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The short answer is, "Not so much."
It is instead about preparing the Church--and especially those preparing for baptism during this season--for Christ's return to raise the dead, judge the living and the dead, and complete the new creation.
This is why the readings for the first three Sundays in Advent each year do not focus on the birth or childhood of Jesus at all. Instead, we hear Jesus talking about the end of all things (Advent 1), followed by two Sundays in which we hear from John the Baptist in often frightening terms what the "one who is to come" will ultimately do (Advent 2 and 3). Advent 4 brings the first glimpses of the events leading or relating to the birth of Jesus, events that bear witness not so much to a baby born as to the beginning of the radical reordering of all things that the arrival of this baby portends.
Advent is not intended to prepare us for baby Jesus. It is intended to prepare us for what we need to focus on during Christmas Season.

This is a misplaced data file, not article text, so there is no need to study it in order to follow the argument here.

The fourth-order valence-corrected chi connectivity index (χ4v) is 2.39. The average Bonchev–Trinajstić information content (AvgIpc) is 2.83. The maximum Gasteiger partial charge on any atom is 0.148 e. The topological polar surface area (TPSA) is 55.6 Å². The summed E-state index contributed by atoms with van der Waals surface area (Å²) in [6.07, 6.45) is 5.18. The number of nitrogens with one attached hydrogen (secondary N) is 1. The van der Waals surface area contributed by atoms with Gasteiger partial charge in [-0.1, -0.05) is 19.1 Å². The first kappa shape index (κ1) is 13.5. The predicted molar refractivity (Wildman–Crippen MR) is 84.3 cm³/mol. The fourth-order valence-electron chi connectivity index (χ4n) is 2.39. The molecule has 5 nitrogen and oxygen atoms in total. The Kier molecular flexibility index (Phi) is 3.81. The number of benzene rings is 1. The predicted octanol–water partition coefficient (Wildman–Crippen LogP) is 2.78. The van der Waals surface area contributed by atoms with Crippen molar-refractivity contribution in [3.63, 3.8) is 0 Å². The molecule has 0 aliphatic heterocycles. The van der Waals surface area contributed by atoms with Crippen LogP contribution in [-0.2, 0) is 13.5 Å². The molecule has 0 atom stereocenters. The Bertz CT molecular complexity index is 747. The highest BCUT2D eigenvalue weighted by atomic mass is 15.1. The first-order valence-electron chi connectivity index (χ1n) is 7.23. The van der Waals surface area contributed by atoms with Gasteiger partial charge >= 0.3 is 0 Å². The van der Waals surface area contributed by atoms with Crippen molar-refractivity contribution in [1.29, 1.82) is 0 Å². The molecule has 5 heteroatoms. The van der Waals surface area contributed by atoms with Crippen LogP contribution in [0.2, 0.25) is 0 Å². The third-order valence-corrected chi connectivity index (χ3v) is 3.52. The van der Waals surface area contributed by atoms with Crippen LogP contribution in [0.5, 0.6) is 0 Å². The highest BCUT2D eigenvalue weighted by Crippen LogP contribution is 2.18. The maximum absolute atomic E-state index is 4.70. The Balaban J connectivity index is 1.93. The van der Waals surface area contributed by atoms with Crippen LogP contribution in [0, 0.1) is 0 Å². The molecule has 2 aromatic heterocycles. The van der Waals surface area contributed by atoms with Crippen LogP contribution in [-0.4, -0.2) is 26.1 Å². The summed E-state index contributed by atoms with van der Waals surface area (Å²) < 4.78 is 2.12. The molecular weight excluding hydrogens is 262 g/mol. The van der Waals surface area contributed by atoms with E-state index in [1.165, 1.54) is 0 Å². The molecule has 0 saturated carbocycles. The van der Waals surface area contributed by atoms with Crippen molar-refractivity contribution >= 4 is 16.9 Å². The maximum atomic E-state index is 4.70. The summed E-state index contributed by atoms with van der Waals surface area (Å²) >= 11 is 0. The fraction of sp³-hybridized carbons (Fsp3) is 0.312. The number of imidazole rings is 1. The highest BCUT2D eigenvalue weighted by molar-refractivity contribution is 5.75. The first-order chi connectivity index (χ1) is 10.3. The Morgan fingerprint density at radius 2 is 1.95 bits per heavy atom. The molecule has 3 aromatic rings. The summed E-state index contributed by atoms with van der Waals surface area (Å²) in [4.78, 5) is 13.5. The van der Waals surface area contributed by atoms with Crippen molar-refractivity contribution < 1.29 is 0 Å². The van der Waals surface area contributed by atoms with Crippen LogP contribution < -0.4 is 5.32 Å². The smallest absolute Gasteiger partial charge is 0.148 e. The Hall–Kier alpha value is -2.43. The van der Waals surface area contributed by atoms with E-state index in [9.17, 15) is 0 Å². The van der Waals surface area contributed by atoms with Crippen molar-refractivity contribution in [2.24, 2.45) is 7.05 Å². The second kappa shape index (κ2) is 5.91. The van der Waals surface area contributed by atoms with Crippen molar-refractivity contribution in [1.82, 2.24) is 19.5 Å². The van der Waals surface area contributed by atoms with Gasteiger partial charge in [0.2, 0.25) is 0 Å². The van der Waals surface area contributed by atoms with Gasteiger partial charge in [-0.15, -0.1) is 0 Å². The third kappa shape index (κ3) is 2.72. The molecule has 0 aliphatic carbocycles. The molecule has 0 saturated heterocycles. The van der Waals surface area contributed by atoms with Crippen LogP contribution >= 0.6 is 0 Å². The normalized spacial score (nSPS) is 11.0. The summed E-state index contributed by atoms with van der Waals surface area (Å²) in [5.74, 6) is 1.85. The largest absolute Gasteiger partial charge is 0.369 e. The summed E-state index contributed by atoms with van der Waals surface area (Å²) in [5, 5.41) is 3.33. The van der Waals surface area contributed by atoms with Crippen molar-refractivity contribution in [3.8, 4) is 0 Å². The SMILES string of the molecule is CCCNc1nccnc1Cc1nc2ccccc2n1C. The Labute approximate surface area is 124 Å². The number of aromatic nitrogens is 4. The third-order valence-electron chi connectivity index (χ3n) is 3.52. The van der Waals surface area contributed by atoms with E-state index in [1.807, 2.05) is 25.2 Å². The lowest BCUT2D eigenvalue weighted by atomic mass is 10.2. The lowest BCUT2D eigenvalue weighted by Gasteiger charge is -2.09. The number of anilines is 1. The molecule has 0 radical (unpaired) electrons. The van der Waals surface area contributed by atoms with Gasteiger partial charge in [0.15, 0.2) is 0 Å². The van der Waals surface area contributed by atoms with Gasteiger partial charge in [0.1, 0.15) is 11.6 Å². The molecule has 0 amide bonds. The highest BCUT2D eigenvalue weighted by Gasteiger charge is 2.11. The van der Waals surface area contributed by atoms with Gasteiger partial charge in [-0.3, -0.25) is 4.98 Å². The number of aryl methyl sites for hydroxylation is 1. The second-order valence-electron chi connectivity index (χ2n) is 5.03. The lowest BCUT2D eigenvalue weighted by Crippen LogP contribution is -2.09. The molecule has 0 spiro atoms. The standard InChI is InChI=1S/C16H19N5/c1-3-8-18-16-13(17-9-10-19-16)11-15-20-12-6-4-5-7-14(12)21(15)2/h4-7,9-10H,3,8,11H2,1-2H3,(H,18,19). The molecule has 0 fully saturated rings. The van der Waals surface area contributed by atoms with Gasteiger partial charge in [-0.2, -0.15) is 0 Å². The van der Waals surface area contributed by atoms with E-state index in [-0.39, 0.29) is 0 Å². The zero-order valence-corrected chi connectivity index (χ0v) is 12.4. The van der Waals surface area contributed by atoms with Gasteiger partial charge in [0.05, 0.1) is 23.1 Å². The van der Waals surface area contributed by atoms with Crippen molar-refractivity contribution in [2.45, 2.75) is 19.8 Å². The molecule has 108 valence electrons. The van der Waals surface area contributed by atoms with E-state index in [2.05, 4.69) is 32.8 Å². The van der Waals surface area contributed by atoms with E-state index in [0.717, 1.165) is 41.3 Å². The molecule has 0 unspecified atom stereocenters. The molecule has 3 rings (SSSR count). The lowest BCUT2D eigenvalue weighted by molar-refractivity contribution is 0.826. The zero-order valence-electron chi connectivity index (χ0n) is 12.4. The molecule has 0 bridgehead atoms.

Readied by Advent for the scale of the upheavals underway and still to come, we come to Christmas Season to celebrate and contemplate their beginnings.
Even in Christmas Season, only one day focuses on the birth of Jesus at all: Christmas Eve. Christmas Season as a whole is instead the celebration and contemplation of the marvel of God becoming flesh and dwelling among us (Christmas Day), along with everything God's coming and dwelling among us has unleashed and continues to unleash in this world. This is why Christmas Season so prominently features such horror stories as the slaughter of innocent children and families forced to become refugees right alongside the terrifying appearance and joyous proclamation of angels to shepherds and the journey, adoration and presentations of gifts to Jesus by Persian astrologers. When the Word becomes flesh and dwells among us, the order of this world finds itself threatened and set askew, because a new order, the kingdom of God, has drawn near in Jesus.
By the stark preparation of Advent for what is to come, we are also made ready not so much for a baby born long ago as for what it means to dwell here and now in this world as the One born that night continues to make all things new.
This content was produced by Ask The UMC, a ministry of United Methodist Communications.